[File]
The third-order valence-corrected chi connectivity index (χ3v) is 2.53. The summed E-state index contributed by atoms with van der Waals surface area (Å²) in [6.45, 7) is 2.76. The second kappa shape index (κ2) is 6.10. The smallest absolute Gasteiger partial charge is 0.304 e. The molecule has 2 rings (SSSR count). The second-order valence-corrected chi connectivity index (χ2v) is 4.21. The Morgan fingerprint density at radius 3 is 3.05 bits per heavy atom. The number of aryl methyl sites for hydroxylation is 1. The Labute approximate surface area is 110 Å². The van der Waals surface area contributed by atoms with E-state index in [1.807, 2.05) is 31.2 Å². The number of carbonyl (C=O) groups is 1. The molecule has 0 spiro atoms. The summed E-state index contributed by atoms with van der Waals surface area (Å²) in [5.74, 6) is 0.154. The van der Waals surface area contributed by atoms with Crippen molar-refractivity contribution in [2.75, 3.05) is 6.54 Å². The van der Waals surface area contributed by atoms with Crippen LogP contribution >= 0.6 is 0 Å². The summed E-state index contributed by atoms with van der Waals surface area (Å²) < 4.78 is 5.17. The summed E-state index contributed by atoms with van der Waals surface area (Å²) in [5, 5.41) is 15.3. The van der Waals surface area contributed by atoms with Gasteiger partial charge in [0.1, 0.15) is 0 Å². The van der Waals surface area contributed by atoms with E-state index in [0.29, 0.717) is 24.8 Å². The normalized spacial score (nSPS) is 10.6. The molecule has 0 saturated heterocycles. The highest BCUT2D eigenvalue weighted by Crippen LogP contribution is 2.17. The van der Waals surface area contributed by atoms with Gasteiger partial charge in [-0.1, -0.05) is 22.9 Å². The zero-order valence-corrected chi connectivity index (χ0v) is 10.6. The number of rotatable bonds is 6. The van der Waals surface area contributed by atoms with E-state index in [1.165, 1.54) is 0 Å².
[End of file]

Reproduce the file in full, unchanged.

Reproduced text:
The third-order valence-corrected chi connectivity index (χ3v) is 2.53. The summed E-state index contributed by atoms with van der Waals surface area (Å²) in [6.45, 7) is 2.76. The second kappa shape index (κ2) is 6.10. The smallest absolute Gasteiger partial charge is 0.304 e. The molecule has 2 rings (SSSR count). The second-order valence-corrected chi connectivity index (χ2v) is 4.21. The Morgan fingerprint density at radius 3 is 3.05 bits per heavy atom. The number of aryl methyl sites for hydroxylation is 1. The Labute approximate surface area is 110 Å². The van der Waals surface area contributed by atoms with E-state index in [1.807, 2.05) is 31.2 Å². The number of carbonyl (C=O) groups is 1. The molecule has 0 spiro atoms. The summed E-state index contributed by atoms with van der Waals surface area (Å²) in [5.74, 6) is 0.154. The van der Waals surface area contributed by atoms with Crippen molar-refractivity contribution in [2.75, 3.05) is 6.54 Å². The van der Waals surface area contributed by atoms with Crippen LogP contribution >= 0.6 is 0 Å². The summed E-state index contributed by atoms with van der Waals surface area (Å²) < 4.78 is 5.17. The summed E-state index contributed by atoms with van der Waals surface area (Å²) in [5, 5.41) is 15.3. The van der Waals surface area contributed by atoms with Gasteiger partial charge in [0.1, 0.15) is 0 Å². The van der Waals surface area contributed by atoms with E-state index in [0.29, 0.717) is 24.8 Å². The normalized spacial score (nSPS) is 10.6. The molecule has 0 saturated heterocycles. The highest BCUT2D eigenvalue weighted by Crippen LogP contribution is 2.17. The van der Waals surface area contributed by atoms with Gasteiger partial charge in [-0.1, -0.05) is 22.9 Å². The zero-order valence-corrected chi connectivity index (χ0v) is 10.6. The number of rotatable bonds is 6. The van der Waals surface area contributed by atoms with E-state index in [1.165, 1.54) is 0 Å².